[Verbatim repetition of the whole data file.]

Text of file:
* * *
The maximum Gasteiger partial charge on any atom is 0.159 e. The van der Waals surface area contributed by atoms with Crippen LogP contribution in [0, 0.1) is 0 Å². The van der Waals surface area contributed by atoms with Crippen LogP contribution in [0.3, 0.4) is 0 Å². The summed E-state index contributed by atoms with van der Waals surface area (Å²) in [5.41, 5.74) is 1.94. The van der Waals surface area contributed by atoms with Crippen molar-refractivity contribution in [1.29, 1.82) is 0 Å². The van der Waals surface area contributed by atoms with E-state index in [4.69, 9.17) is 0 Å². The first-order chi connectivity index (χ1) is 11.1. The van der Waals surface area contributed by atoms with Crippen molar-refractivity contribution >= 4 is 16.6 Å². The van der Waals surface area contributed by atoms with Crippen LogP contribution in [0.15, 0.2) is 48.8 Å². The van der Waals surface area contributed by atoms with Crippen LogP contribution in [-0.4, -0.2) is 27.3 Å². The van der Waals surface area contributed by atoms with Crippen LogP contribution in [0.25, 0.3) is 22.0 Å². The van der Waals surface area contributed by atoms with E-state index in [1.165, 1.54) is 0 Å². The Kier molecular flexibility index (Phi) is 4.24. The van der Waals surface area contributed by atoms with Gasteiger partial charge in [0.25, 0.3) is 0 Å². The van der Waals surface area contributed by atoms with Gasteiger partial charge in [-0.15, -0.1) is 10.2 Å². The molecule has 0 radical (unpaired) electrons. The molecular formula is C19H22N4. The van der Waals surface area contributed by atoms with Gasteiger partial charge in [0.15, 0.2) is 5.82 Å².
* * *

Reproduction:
The maximum Gasteiger partial charge on any atom is 0.159 e. The van der Waals surface area contributed by atoms with Crippen LogP contribution in [0, 0.1) is 0 Å². The van der Waals surface area contributed by atoms with Crippen LogP contribution in [0.3, 0.4) is 0 Å². The summed E-state index contributed by atoms with van der Waals surface area (Å²) in [5.41, 5.74) is 1.94. The van der Waals surface area contributed by atoms with Crippen molar-refractivity contribution in [1.29, 1.82) is 0 Å². The van der Waals surface area contributed by atoms with E-state index in [4.69, 9.17) is 0 Å². The first-order chi connectivity index (χ1) is 11.1. The van der Waals surface area contributed by atoms with Crippen molar-refractivity contribution >= 4 is 16.6 Å². The van der Waals surface area contributed by atoms with Crippen LogP contribution in [0.15, 0.2) is 48.8 Å². The van der Waals surface area contributed by atoms with Crippen LogP contribution in [-0.4, -0.2) is 27.3 Å². The van der Waals surface area contributed by atoms with Crippen LogP contribution in [0.25, 0.3) is 22.0 Å². The van der Waals surface area contributed by atoms with E-state index in [1.165, 1.54) is 0 Å². The Kier molecular flexibility index (Phi) is 4.24. The van der Waals surface area contributed by atoms with Gasteiger partial charge in [0.25, 0.3) is 0 Å². The van der Waals surface area contributed by atoms with Gasteiger partial charge in [-0.15, -0.1) is 10.2 Å². The molecule has 0 radical (unpaired) electrons. The molecular formula is C19H22N4. The van der Waals surface area contributed by atoms with Gasteiger partial charge in [0.15, 0.2) is 5.82 Å².